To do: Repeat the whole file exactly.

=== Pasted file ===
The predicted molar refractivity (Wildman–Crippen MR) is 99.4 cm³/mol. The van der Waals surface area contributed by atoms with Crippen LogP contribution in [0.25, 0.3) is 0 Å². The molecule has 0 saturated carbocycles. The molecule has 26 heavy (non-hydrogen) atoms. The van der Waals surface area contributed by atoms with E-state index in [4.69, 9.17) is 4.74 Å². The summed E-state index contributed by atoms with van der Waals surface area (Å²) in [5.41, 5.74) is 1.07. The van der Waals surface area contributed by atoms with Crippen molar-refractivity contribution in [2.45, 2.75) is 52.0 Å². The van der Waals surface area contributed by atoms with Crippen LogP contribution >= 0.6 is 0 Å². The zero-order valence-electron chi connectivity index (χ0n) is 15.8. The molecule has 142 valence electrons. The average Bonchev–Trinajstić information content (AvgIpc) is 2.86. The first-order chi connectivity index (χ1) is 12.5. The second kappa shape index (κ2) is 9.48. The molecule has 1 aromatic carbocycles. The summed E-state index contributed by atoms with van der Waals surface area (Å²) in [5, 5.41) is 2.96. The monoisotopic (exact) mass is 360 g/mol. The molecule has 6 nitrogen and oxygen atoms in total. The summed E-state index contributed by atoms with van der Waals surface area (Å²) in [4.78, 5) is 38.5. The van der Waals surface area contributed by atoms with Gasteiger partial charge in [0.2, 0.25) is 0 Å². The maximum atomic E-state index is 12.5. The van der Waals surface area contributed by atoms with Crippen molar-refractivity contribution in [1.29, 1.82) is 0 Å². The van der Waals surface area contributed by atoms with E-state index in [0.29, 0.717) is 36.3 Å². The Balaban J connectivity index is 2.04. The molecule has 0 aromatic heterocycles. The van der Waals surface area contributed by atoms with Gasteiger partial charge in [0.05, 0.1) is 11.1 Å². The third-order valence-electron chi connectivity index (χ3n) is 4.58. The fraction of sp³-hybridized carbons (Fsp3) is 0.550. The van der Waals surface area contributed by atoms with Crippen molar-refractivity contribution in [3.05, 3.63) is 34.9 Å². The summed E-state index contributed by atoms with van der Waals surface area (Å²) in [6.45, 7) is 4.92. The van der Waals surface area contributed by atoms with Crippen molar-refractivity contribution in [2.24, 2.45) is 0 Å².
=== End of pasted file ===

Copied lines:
The predicted molar refractivity (Wildman–Crippen MR) is 99.4 cm³/mol. The van der Waals surface area contributed by atoms with Crippen LogP contribution in [0.25, 0.3) is 0 Å². The molecule has 0 saturated carbocycles. The molecule has 26 heavy (non-hydrogen) atoms. The van der Waals surface area contributed by atoms with E-state index in [4.69, 9.17) is 4.74 Å². The summed E-state index contributed by atoms with van der Waals surface area (Å²) in [5.41, 5.74) is 1.07. The van der Waals surface area contributed by atoms with Crippen molar-refractivity contribution in [2.45, 2.75) is 52.0 Å². The van der Waals surface area contributed by atoms with Crippen LogP contribution >= 0.6 is 0 Å². The zero-order valence-electron chi connectivity index (χ0n) is 15.8. The molecule has 142 valence electrons. The average Bonchev–Trinajstić information content (AvgIpc) is 2.86. The first-order chi connectivity index (χ1) is 12.5. The second kappa shape index (κ2) is 9.48. The molecule has 1 aromatic carbocycles. The summed E-state index contributed by atoms with van der Waals surface area (Å²) in [5, 5.41) is 2.96. The monoisotopic (exact) mass is 360 g/mol. The molecule has 6 nitrogen and oxygen atoms in total. The summed E-state index contributed by atoms with van der Waals surface area (Å²) in [4.78, 5) is 38.5. The van der Waals surface area contributed by atoms with Gasteiger partial charge in [0.2, 0.25) is 0 Å². The maximum atomic E-state index is 12.5. The van der Waals surface area contributed by atoms with Crippen molar-refractivity contribution in [1.29, 1.82) is 0 Å². The van der Waals surface area contributed by atoms with E-state index in [0.29, 0.717) is 36.3 Å². The Balaban J connectivity index is 2.04. The molecule has 0 aromatic heterocycles. The van der Waals surface area contributed by atoms with Gasteiger partial charge in [0.05, 0.1) is 11.1 Å². The third-order valence-electron chi connectivity index (χ3n) is 4.58. The fraction of sp³-hybridized carbons (Fsp3) is 0.550. The van der Waals surface area contributed by atoms with Crippen molar-refractivity contribution in [3.05, 3.63) is 34.9 Å². The summed E-state index contributed by atoms with van der Waals surface area (Å²) in [6.45, 7) is 4.92. The van der Waals surface area contributed by atoms with Crippen molar-refractivity contribution in [2.24, 2.45) is 0 Å².